Celebrate this month with reading about Beatles, lisenting to their music, or waching a DVD, The Beatles like the Baby Boomers (people born during the demographic Post–World War II baby boom between the years 1946 and 196400 changed popular culture forever.
Beatles vs. Stones / John McMillian
With the sophistication of a historian, the storytelling skills of a journalist, and the passion of a fan, John McMillian explores the multifaceted relationship between the two greatest bands of our time.
In the 1960s the two biggest bands in the world—the lovable Beatles and the bad-boy Rolling Stones—waged an epic battle. “The Beatles want to hold your hand,” wrote Tom Wolfe, “but the Stones want to burn down your town.” Both groups liked to maintain that they weren’t really “rivals”—that was just a media myth, they politely said—but on both sides of the Atlantic, they plainly competed for commercial success and aesthetic credibility. In Beatles vs. Stones, John McMillian gets to the truth behind the ultimate rock ’n’ roll debate.
McMillian reveals how music managers helped to construct the Beatles-Stones rivalry as they set out to engineer moneymaking empires. He explores how the Beatles were marketed as cute and amiable, when in fact they came from hardscrabble backgrounds in Liverpool. By contrast, the Stones were cast as an edgy, dangerous group, even though they mostly hailed from the London suburbs. Although the Beatles always sold more records than the Stones, the Stones seemed to win greater credibility with the “right” types of fans: discerning bohemians, as opposed to hysterical teenyboppers. Later, the Beatles embraced Flower Power, while the Stones briefly aligned themselves with New Left militance. Ever since, writers and historians have associated the Beatles with the gauzy idealism of the “good” sixties and portrayed the Stones as representatives of the dangerous and nihilistic “bad” sixties. Beatles vs. Stones explodes that split.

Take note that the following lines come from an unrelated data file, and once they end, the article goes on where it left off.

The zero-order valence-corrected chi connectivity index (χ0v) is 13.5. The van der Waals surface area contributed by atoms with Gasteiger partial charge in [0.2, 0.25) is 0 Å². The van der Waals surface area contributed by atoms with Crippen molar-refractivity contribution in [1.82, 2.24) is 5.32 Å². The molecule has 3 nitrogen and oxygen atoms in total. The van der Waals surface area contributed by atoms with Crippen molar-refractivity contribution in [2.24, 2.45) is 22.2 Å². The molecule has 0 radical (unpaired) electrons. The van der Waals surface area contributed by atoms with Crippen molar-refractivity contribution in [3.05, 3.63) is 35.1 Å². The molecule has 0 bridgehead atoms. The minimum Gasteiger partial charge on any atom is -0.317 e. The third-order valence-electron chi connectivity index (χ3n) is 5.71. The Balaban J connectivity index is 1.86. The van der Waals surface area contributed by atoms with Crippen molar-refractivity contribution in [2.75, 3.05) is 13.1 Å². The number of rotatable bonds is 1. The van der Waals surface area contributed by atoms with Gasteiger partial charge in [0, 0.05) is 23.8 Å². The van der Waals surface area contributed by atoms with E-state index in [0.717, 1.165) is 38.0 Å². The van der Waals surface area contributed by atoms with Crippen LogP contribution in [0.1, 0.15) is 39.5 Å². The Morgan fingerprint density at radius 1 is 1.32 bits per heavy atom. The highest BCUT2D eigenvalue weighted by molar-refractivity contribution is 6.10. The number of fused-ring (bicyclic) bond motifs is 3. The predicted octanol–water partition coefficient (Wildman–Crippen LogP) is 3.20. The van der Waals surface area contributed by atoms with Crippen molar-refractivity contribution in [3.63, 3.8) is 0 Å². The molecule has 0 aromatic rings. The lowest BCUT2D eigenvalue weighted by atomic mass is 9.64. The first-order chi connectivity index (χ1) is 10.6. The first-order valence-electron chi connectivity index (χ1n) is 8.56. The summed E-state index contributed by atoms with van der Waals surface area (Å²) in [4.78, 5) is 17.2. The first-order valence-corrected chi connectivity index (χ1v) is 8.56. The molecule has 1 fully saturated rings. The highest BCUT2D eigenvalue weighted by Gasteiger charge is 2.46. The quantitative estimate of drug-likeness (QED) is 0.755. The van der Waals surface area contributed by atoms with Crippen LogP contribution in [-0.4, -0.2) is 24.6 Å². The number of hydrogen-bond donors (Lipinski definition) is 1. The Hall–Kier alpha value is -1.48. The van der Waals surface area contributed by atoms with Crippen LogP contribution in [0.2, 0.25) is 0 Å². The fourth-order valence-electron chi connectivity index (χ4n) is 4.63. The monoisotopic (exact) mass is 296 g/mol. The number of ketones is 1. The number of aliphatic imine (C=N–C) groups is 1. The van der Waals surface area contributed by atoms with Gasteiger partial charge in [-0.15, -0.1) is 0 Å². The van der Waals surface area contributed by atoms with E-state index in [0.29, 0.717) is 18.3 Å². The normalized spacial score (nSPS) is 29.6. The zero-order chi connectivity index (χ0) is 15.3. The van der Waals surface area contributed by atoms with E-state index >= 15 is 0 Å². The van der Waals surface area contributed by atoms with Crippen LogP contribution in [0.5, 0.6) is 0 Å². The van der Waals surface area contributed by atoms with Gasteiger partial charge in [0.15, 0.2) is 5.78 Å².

In a lively narrative that whisks readers from Liverpool to London to New York City—and to various recording studios, nightclubs, concerts, courtrooms, and protest rallies in between—McMillian also delves into the personal relationships between the two groups. In one chapter we see Lennon and McCartney huddle up in a rehearsal space and show the Stones how to write their own material; in another we eavesdrop on Jagger and Richards as they watch the Beatles play Shea Stadium from the visitors’ dugout. McMillian also shows us how the two groups feuded about which act would headline a legendary Poll Winners’ concert and the pernicious effect that the American businessman Allen Klein had on both bands.
Based on exhaustive research in primary sources, including overlooked teen magazines and underground newspapers, Beatles vs. Stones tells a vital story of the 1960s through the lens of music’s greatest rivalry. Spirited, insightful, and gracefully written, this is the definitive account of the friendship and rivalry between the Beatles and the Rolling Stones